Besides being bloody in an awkward way, another aspect of this film that annoys me was its discrimination against females and non-Cantonese. Leading actress Nina Li was obviously used as an object to be mocked by Chow's character. She was slapped on the face and then thrown to the floor through a glass table. Everyone in HK knew that Nina Li was not a Cantonese (as she can only speak heavily accented Cantonese dialect) and everyone knew that CYF was a native denizen of Hong Kong Island. Therefore, CYF 's insult can be understood as the hostility of local Cantonese society against mainlanders (who are very often better educated professionals). The filmmakers also tried to please the female audience by slapping Nina ' s character since more often than not Nina Li was described as ' bimbo-like ' by local females.
Of course, every film has its positive aspects. In Tiger on the Beat, the stunts and the choreography were excellent and Conan Lee was quite good as an acrobat. Besides, all actors/actresses performed their own stunts, as required by the director. As CYF himself stated in an interview, ' When I was ordered to slap Li Chi, I tried not to slap her so hard near her ears, as it may cause permanent deafness.'  It was this willingness to sacrifice that made HK films in those days so enjoyable.

My rating of this film: 7.0

* Other examples include Prison on Fire , adapted from Papillon(1973) , City on Fire , inspired by Serpico (1973) ( both of them about undercover cop ) , Easy Money (1987) , copied from Topkapi (1964)  , etc ..



Just a short review from me on this one.  I had read about Chow Yun Fat’s brutal scene with Nina Li beforehand, but I was still unprepared for how nasty it is. Part of my visceral negative reaction to this may partly stem from how much I like Nina Li the actress, but it still felt unnecessarily rough and reflects quite badly on Chow’s character. What is almost as bad though is how quickly she forgives him and in fact seems to fall in love with him!
Chow’s character is easily one of the least likeable that he portrayed during this period of his career – manipulative, clownish, irresponsible – and he clearly has the worst wardrobe of any of his characters – wearing loud shirts and a skipper cap throughout. For much of the film Chow alternates between coy charm and shrill testiness – and it is really only in the final confrontation in which he takes on anything near heroic proportions. But even then his final exclamation of “we will be promoted again!” puts to waste the sacrifice and pain of what preceded it. It is an interesting performance from Chow and he shows a willingness to take chances – but it was not a character that I particularly enjoyed following.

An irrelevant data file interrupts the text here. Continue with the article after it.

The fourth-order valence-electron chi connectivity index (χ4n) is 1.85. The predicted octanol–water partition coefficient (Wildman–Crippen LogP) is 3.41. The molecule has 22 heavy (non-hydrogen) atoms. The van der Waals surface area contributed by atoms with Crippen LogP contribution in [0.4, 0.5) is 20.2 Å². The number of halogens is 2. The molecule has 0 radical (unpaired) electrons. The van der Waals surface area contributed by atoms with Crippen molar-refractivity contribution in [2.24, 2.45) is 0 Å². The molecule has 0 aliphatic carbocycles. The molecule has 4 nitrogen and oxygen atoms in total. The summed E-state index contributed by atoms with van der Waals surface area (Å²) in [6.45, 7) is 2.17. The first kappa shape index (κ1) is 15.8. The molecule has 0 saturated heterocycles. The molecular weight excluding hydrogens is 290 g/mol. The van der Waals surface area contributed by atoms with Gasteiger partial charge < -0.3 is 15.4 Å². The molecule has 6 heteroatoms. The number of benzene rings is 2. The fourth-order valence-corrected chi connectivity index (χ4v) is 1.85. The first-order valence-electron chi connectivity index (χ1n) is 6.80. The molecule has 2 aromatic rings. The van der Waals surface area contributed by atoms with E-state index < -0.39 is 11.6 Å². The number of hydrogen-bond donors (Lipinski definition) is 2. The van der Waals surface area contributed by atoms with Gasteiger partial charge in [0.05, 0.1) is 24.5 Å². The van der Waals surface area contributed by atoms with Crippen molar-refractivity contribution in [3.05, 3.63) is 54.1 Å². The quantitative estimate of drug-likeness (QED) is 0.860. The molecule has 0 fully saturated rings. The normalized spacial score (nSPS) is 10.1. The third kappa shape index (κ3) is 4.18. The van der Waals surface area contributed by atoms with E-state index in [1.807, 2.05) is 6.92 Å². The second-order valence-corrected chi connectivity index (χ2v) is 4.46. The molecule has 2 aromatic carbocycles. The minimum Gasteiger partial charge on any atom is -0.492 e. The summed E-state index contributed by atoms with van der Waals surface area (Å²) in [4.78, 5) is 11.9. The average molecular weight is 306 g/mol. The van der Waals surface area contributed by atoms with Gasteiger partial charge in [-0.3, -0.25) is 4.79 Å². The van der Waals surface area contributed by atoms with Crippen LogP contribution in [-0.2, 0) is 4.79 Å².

There are a number of pluses here though. Conan is certainly impressive in some of his stunts – such as jumping on to the hood of a moving car and somehow holding on and also leaping down from a walkway to a bus below and then on to the street. And then the final brawl is quite excellent as Chow and Conan walk into the bad guy’s hideout and just start killing them in imaginative ways.

Conan, Chow, Ti Lung, James Wong, David Chiang
I also enjoyed a couple of the cameos – one from Shing Fui On as a not very bright husband whose wife Chow is fooling around with, Ti Lung as a bar owner who shows Conan that he hasn’t lost a thing in the martial arts department – and the exchange between Chow and Lydia Shum. I have a fondness for HK film references in HK movies – and there are a few in this film. This was a classic though – Lydia is a salesperson at the brassiere section of a store and while following Nina, Chow pretends that he wants to buy one for his made up wife. Lydia wants to know what size he needs:

Lydia: How big are they?
Chow: I forgot to ask today

Lydia: Elsie Chan's size?
Chow: Not that big.

Lydia: Pat Ha’s?
Chow: She doesn’t have any!

Lydia: Anita Mui?
Chow: She keeps changing her size!

Chow, Lydia Shum and Nina

My rating for this film: 6.0



DVD Information:

Distributed by Universe

The image quality is fine

Letterboxed

Cantonese and Mandarin language tracks

Subtitles - :  Chinese (Traditional), English, Chinese (Simplified), Japanese,  Korean, Thai, Vietnamese, Bahasa Indonesian and Bahasa Malaysia.

8 Chapters

Includes it's own trailer and ones for City on Fire, All About Ah Long, Prison on Fire I & II and Hong Kong 1941.

Star files on Chow Yun-fat, Conan Lee and Lau Kar Leung.